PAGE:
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Meaning of “inflate” in the English Dictionary

"inflate" in British English

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inflateverb

uk   /ɪnˈfleɪt/ us   /ɪnˈfleɪt/
  • inflate verb (MAKE LARGER)

[T] to make something larger or more important: They inflated their part in the rescue every time they told the story.
(Definition of inflate from the Cambridge Advanced Learner’s Dictionary & Thesaurus © Cambridge University Press)

"inflate" in American English

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inflateverb

us   /ɪnˈfleɪt/
  • inflate verb (FILL WITH AIR)

[I/T] to cause an object to increase in size and shape by filling it with air or gas, or (of an object) to become larger as a result of this process: [T] to inflate balloons [I] Air bags in cars are designed to inflate automatically on impact.
  • inflate verb (MAKE GREATER)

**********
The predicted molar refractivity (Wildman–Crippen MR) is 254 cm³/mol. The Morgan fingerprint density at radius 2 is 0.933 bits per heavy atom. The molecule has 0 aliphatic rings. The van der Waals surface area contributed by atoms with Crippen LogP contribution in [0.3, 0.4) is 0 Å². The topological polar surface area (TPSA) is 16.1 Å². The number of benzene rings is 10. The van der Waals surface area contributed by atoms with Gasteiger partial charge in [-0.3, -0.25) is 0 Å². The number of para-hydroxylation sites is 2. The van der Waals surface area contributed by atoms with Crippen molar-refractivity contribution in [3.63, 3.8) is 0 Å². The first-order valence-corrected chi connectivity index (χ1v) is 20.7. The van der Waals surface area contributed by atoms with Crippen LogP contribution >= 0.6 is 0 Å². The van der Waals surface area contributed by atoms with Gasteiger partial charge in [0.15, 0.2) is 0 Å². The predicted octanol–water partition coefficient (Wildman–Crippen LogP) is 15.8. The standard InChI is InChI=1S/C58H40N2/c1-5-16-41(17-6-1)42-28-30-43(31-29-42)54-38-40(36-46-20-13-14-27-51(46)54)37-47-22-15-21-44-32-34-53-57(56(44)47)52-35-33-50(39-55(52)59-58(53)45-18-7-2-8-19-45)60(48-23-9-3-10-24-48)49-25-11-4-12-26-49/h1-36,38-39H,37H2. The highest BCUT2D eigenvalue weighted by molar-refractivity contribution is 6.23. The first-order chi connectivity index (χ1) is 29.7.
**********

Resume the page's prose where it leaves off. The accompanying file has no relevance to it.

[T] to make a number or value higher or greater than it should be, or to make something seem more important than it really is: Company officials misled the public in order to inflate the value of the company’s stock. The story was inflated by the media.
(Definition of inflate from the Cambridge Academic Content Dictionary © Cambridge University Press)

"inflate" in Business English

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inflateverb

uk   /ɪnˈfleɪt/ us  
[I or T] to increase the value or price of something, or to become more valuable or expensive: People who bought homes years ago have seen the values inflate and property taxes rise with the inflation. Weak export sales have helped to inflate inventories.
[T] to make a number, price, or value higher than it should be or than is reasonable, sometimes in order to deceive people: Insurers fear that people will make up or inflate claims.
(Definition of inflate from the Cambridge Business English Dictionary © Cambridge University Press)
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“inflate” in British English

“inflate” in American English

“inflate” in Business English

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